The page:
Lojay Is On the Rise


Photo: TSE.

Lojay Is On the Rise

Earlier this year, the Nigerian artist released a stellar debut EP in collaboration with Sarz, which contains a sole feature from Wizkid.

"Tonongo," one of the stronger afrobeats singles of 2021, came out back in May courtesy of Lojay and producer Sarz. The subtly sultry song primed the singer's riveting debut EP, LV N ATTN.

As soon as word went around of a Wizkid feature on Lojay's project, listeners questioned how he managed to secure the elusive StarBoy verse. The answer was a Sarz co-sign and a lot of patience, which culminated in a wholesome surprise made viral by the internet.

"It was my genuine reaction to hearing someone I had grown up listening to and watching him do all these things with afrobeats, creating my desire through his actions, now be on a song with me — and it's on my first official tape — like what!? It was a very amazing feeling to say the least, and the video shows you the raw reaction to that."

The 5-song LV N ATTN EP presents a medley of R&B, electro, and amapiano sounds built on an afrobeats base, forming a cohesive body of work worth every replay. Listeners have fashioned terms such as "Afro-sexy" & "Afro-sensual" for the EP, but Lojay chooses to describe it differently, "The best way for me to explain it maybe is Afro-fusion, but then I feel like that's a cheat code, 'cause you can just put 'Afro' behind everything. So simply, I make Lojay music, that's every genre."

Below, we caught up with the rising singer to discuss working with Sarz and Wizkid, and dabbling in different genres while residing in a familiar space.

Photo: TSE.

How did your relationship with Sarz begin and blossom into the EP?

I met Sarz through my lawyer and, to be honest, when I met him I was hoping to work with him. In my mind I was thinking maybe we'd possibly do one song, then he listened to my music and said he wanted to make an EP. He said he believed an EP would be better to express my sound.

How did the "LV N ATTN" song with Wizkid come together?

I had recorded the song in Lagos already, Sarz sent me the beat and I put something together quickly one night. I played it for Sarz and he said "Wiz would be mad on this." At the time there were supposed to be no features on the EP, but I was like if Wiz decides he wants to jump on it then that'll have to change.

I had forgotten about that conversation and then one night I was in the studio and I got a text from Sarz asking me to come through. When I showed up, Wiz was there. He was gassed about the song and in my mind I was like is this really playing out right now? but I just stayed calm and focused on recording. We worked on like three songs that night, it was a vibe.

After that night, we left the studio and I probably didn't see him till the listening party for Made In Lagos, and for like a month I waited for the verse. That's why the reaction was so crazy because I genuinely thought the verse wasn't gonna come again, then lo and behold, I heard the verse. I feel like the recording process of the song is the most memorable of the whole EP for me because of everything that went on, and how long it took to start and finish the record.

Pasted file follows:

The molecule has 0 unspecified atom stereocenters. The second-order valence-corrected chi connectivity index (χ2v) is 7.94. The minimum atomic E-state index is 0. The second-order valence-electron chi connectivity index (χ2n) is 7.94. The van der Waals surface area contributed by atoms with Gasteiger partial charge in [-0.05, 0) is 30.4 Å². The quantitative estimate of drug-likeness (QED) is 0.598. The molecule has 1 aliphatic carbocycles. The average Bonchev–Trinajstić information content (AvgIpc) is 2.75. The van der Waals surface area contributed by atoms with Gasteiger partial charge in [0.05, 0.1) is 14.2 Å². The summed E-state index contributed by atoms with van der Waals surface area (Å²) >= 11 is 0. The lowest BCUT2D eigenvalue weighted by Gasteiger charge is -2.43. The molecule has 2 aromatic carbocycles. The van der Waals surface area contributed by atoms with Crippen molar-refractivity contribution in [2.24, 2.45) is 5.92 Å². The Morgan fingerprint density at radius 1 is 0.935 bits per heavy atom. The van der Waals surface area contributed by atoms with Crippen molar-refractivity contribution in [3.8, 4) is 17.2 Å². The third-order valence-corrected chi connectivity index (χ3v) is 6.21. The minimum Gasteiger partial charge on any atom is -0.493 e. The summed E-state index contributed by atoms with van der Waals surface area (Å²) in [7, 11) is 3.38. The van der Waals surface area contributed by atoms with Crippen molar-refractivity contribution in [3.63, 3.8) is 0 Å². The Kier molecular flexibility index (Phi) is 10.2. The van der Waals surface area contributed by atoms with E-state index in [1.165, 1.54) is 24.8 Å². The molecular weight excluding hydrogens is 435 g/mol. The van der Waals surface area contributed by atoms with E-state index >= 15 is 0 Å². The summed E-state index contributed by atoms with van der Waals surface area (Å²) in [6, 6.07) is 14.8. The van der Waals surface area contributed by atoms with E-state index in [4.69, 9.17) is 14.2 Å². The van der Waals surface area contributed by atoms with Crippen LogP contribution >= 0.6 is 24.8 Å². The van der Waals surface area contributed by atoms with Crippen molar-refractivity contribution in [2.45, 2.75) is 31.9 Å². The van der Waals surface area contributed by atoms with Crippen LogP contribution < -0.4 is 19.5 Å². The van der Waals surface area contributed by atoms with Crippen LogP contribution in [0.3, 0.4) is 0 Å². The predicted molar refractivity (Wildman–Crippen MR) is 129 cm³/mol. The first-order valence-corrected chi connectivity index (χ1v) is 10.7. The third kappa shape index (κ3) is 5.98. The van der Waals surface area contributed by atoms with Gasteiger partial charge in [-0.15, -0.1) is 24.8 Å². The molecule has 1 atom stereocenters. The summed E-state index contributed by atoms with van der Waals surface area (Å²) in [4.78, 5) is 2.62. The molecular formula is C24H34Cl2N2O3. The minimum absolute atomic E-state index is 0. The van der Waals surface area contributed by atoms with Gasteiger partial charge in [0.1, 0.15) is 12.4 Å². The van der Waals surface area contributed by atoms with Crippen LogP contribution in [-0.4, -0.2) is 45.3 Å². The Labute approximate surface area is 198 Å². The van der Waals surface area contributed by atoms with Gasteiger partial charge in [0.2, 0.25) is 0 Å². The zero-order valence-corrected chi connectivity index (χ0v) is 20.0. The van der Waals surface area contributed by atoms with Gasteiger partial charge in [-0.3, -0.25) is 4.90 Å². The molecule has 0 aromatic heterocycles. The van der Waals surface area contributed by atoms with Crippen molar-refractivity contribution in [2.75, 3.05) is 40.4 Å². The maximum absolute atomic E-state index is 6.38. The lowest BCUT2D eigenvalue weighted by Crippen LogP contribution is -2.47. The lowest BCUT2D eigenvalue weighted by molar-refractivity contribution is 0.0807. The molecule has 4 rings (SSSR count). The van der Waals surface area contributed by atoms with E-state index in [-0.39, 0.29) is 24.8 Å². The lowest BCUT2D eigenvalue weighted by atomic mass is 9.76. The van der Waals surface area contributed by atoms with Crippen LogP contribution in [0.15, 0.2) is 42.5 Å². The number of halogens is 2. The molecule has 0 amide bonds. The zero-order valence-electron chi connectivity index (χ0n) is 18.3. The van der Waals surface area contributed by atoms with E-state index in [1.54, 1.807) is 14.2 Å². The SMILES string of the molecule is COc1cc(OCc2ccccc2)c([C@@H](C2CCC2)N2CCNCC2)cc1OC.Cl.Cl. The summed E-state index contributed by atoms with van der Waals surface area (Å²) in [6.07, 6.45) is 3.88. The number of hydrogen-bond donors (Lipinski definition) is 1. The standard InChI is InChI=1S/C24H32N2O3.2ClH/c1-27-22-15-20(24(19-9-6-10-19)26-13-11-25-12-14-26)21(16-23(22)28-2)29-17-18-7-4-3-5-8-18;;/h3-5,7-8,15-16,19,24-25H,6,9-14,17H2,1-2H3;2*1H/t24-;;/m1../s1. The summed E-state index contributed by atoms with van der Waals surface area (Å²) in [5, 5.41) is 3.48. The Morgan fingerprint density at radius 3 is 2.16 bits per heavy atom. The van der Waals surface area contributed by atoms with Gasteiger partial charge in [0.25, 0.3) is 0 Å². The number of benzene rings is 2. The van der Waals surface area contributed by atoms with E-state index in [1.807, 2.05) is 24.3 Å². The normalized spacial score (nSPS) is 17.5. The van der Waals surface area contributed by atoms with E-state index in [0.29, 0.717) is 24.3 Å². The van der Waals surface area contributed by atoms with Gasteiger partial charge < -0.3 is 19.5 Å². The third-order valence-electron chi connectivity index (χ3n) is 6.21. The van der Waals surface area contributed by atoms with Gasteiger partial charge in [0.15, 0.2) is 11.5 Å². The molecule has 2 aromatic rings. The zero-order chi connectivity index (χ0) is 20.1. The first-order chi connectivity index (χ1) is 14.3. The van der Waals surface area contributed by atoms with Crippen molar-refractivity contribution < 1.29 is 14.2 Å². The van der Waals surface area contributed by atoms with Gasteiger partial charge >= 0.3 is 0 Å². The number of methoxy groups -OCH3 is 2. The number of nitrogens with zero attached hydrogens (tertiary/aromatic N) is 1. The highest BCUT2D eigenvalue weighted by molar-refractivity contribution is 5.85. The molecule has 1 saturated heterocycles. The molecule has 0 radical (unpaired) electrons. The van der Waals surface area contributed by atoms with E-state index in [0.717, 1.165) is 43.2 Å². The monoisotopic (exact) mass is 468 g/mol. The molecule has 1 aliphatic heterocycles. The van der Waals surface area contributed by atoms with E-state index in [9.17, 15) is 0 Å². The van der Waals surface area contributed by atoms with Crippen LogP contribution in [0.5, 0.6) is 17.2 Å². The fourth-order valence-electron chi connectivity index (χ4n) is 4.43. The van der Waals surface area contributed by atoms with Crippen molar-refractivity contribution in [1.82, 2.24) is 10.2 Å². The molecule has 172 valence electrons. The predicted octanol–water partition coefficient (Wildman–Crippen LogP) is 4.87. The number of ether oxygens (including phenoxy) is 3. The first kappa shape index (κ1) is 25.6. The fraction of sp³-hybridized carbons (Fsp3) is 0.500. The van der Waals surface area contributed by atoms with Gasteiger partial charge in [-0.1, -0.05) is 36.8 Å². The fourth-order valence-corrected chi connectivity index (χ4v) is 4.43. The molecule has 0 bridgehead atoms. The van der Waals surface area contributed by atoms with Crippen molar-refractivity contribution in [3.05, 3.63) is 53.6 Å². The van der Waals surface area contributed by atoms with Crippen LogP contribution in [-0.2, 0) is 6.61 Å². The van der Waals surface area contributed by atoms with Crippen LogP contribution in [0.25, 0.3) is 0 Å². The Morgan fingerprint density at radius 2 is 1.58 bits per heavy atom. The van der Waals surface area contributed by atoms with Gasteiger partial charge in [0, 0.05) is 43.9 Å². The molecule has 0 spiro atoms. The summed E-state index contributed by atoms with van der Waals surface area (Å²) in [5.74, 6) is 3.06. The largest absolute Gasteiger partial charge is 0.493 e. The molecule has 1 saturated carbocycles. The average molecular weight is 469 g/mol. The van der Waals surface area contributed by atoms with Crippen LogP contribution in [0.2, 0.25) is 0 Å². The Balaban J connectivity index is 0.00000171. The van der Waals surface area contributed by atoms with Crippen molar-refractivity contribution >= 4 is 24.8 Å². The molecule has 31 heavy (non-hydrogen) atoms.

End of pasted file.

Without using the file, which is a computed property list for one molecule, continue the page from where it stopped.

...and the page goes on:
Photo: TSE.

Your amapiano entry, "Monalisa," is growing on a lot of people, do you enjoy trying your hand at different genres?

Yes, for me that's very key. I could say I don't like doing the same thing twice, but at the end of the day, even if I want to come back with something or do the same sound, I want to do it in a different way. Even when people ask me what genre of music I make I genuinely hate that question. Like, what do I say? Do I say afrobeats? Because I might be jumping on a hip-hop track tomorrow, I might be making a soul song next or I might be doing just acapella.

On your EP we also heard R&B and electro sounds, what would you say is the underlying essence of this project?

I guess the essence of the EP is Lojay, like in terms of sonics, no matter what type of sound I find myself, I'll always be myself within that sound. I guess that's what brings all the different styles of production into one piece, it's just the fact that there's just this one style of singing that cuts across all of them, and that unique tone is what makes it what it is. Me being me will always keep things cohesive and familiar.

As much as your songs are danceable, you also pay attention to your lyrics, how do you find that sweet spot, and how do you know you're there?

It's a feeling thing for me, it's 'how does it make you feel,' that's what's most important to me, it's not really like… I say what I say, and however that makes you feel is what it is, and that's just it. I've never tried to construct a punchline, I just express how I feel, and it just turns out being what it is, I just feel like I know what to say, and I trust my gut.

Any last words?

To everybody, I want to say thank you. Thank you to every single person that has streamed, shared posts, and interacted with any material my team and I have put out. I'm extremely grateful, I can't say that enough. I feel like saying how grateful I am will never be able to fully express you grateful I am, cause it's not by my power, it's just by grace, it's because of you guys that this is happening, I'm just one part of the machine, every single person that stood behind the whole movement, I hope one day I'll be able to thank you all in person.